Gukora and Itsembatsemba: The “Ordinary Killers” in Jean Hatzfeld’s Machete Season

  title={Gukora and Itsembatsemba: The “Ordinary Killers” in Jean Hatzfeld’s Machete Season},
  author={Madelaine Hron},
  journal={Research in African Literatures},
  pages={125 - 146}
  • M. Hron
  • Published 22 April 2011
  • Political Science
  • Research in African Literatures
This article examines Jean Hatzfeld’s Machete Season: The Killers in Rwanda Speak, a collection of testimonials by perpetrators of the genocide in Rwanda. While surveying popular representations of killers in Rwanda, circulating theories about the 1994 genocide and the veracity of these killers’ accounts, this article also investigates the production, edition, and translation of these killers’ interviews. In particular, it focuses on Jean Hatzfeld’s role as editor of these killers’ testimonies… 
10 Citations
Post-traumatic growth at the international level: The obstructive role played by translators and editors of Rwandan Genocide testimonies
Between the months of April and July 1994, around 800,000 people were murdered in what has become known as the Rwanda Genocide. In an attempt to record people's experiences and preserve the memory of
In the 1994 Rwanda genocide, an estimated 800,000 people were brutally murdered in just thirteen weeks. This violence affected all Rwandans, but women experienced the genocide in very specific ways.
Looking for post-traumatic growth in perpetrators of the 1994 genocide in Rwanda: a discussion of theoretical and ethical issues
The theory of post-traumatic growth claims that, in the struggle to overcome difficult experiences, individuals may identify positive ways in which the experience has changed them. There is extensive
Conclusion “Something That Might Resemble a Call”: Testimonial Theory and Practice in the Twenty-First Century
In theory as well as in practice, testimonio’s centrifugal force is undeniable. That outward trajectory is not only geographic; testimonio’s generic variety has grown apace. As a Latin Americanist
Civil War as Discursive Dehumanisation
  • S. Pukallus
  • Sociology
    Communication in Peacebuilding
  • 2021


Intimate Enemy: Images and Voices of the Rwandan Genocide
In 1994, an interim government in Rwanda orchestrated one of the world's worst mass crimes: a 100-day extermination campaign that took half a million lives. At the time, Rwanda's genocide went
When Victims Become Killers: Colonialism, Nativism, and the Genocide in Rwanda
List of Abbreviations ix Preface and Acknowledgments xi Introduction: Thinking about Genocide 3 1. Defining the Crisis of Postcolonial Citizenship: Settler and Native as Political Identities 19 2.
‘Invaders who have stolen the country’: The Hamitic Hypothesis, Race and the Rwandan Genocide
The use in genocidal propaganda of a modified ‘Hamitic Hypothesis’ (the assertion that African ‘civilisation’ was due to racially distinct Caucasoid invaders from the north/north-east of Africa) has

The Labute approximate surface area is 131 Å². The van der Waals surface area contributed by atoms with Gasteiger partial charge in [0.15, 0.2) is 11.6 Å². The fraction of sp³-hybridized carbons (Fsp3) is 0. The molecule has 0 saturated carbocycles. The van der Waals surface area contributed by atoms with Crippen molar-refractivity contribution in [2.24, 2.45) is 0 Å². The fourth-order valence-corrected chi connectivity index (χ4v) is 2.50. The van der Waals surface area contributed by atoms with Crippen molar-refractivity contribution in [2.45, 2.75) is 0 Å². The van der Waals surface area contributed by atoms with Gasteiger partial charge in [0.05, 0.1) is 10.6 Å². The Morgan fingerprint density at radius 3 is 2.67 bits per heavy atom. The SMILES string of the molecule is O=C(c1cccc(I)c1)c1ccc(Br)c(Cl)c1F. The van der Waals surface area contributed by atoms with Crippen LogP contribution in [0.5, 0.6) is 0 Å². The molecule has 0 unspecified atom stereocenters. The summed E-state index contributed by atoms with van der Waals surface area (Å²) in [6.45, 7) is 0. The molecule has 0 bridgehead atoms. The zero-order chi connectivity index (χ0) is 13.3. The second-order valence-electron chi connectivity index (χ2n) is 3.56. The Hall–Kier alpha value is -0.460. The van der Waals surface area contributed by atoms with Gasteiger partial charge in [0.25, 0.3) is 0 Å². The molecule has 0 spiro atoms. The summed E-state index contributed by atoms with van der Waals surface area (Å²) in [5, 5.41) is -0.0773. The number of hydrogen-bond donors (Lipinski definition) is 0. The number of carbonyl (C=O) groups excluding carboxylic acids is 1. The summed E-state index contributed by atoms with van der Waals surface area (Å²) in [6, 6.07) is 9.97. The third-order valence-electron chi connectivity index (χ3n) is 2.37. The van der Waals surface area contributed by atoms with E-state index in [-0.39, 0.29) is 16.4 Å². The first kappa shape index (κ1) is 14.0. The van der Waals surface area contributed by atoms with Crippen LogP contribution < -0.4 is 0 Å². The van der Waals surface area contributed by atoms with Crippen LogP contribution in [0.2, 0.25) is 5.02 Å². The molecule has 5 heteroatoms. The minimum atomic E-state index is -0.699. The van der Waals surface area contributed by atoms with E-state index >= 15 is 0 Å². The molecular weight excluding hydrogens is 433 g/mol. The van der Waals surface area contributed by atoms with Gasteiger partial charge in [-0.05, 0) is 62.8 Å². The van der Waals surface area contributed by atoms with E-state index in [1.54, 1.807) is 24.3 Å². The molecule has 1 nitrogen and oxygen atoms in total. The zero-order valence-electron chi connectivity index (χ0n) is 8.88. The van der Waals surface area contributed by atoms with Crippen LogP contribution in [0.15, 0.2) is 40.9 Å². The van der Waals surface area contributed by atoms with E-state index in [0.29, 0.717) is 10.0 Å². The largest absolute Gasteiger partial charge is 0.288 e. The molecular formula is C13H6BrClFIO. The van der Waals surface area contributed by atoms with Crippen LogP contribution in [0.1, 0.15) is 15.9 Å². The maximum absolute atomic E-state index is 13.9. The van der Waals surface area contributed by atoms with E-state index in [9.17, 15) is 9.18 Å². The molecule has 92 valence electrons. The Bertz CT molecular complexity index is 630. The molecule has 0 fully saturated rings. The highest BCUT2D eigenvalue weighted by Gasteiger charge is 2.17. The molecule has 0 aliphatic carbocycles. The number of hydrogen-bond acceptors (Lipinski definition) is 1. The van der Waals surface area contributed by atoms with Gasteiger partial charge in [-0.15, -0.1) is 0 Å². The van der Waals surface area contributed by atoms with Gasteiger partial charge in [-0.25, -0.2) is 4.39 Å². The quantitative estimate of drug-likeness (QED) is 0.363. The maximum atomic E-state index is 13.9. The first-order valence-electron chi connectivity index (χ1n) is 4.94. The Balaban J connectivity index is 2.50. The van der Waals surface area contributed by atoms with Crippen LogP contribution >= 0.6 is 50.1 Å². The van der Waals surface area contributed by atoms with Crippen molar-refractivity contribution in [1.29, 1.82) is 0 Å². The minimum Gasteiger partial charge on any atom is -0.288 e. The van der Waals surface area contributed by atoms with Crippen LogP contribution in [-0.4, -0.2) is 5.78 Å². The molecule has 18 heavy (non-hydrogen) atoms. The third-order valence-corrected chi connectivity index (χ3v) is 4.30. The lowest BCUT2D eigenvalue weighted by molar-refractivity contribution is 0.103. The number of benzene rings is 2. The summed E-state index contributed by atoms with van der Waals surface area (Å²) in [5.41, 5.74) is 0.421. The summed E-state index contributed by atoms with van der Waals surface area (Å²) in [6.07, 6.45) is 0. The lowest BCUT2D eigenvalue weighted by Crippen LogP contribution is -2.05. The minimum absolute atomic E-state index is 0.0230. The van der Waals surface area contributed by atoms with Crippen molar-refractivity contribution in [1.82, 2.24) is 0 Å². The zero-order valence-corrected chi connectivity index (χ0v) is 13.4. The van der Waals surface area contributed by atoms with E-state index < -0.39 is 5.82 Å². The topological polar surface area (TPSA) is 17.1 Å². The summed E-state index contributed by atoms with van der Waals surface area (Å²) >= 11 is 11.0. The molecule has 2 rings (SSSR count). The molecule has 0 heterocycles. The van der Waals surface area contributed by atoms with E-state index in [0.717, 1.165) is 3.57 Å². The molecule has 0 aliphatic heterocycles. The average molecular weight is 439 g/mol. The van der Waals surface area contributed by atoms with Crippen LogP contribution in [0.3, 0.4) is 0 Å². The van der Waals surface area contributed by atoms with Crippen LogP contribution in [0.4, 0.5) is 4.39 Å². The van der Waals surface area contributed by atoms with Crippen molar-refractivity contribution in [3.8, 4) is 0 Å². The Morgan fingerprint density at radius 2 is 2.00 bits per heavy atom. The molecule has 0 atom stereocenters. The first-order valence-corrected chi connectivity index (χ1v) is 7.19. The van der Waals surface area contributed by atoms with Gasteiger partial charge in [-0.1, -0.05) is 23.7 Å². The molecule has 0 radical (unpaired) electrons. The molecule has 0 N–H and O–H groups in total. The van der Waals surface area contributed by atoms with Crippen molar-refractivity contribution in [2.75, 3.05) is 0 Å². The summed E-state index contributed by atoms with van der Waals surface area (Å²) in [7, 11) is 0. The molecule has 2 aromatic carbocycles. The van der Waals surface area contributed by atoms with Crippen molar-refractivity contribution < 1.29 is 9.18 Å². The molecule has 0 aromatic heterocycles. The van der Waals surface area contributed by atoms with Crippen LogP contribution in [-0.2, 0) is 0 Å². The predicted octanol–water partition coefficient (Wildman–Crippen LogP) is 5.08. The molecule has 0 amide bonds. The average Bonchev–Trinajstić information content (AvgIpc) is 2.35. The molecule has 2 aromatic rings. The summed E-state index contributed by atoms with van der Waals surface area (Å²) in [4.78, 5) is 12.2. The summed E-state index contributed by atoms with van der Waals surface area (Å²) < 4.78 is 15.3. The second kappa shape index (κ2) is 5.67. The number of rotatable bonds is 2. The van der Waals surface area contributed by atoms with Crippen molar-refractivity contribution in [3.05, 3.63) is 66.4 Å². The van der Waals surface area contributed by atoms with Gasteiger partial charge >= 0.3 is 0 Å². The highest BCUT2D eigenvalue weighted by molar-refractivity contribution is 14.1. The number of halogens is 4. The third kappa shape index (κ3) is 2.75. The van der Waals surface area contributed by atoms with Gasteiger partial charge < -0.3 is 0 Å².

The media and the Rwanda genocide
Foreword: Message to the symposium on the media and the Rwanda genocide - Kofi Annan Preface Introduction - Allan Thompson 1. The media dichotomy - Romeo Dallaire 2. Rwanda: walking the road to
Sacrifice as Terror: The Rwandan Genocide of 1994
In the early months of 1994, it became clear that the government of Rwanda had not acted in good faith in signing peace accords with its adversary, the Rwandan Patriotic Front. Acts of
The Psychology of Genocide, Massacres, and Extreme Violence: Why Normal People Come to Commit Atrocities
Chronicling horrific events that brought the 20th century to witness the largest number of systematic slaughters of human beings in any century across history, this work goes beyond historic details
Remembering Rwanda or Denying It?
April 2009 marked the fifteenth anniversary of the genocide in Rwanda; it commemorated the bloody span of one hundred days in 1994, during which most of Rwanda’s Tutsi population and many Hutus who
Can Literature Promote Justice?: Trauma Narrative and Social Action in Latin American Testimonio
As if in direct response to "The New Yorker's" question of "The Power of the Pen: Does Literature Change Anything?", Kimberly Nance takes up the relationship between ethics and literature. With the
The real thing : testimonial discourse and Latin America
Presented as the authentic testimony of the disenfranchised, the colonised, and the oppressed, "testimonio" has in the last two decades emerged as one of the most significant genres of Latin
Some Write To The Future
Formerly exiled Chilean author Ariel Dorfman, one of Latin America's greatest writers and a major literary figure of the twentieth century, is known for such critically acclaimed works as the novel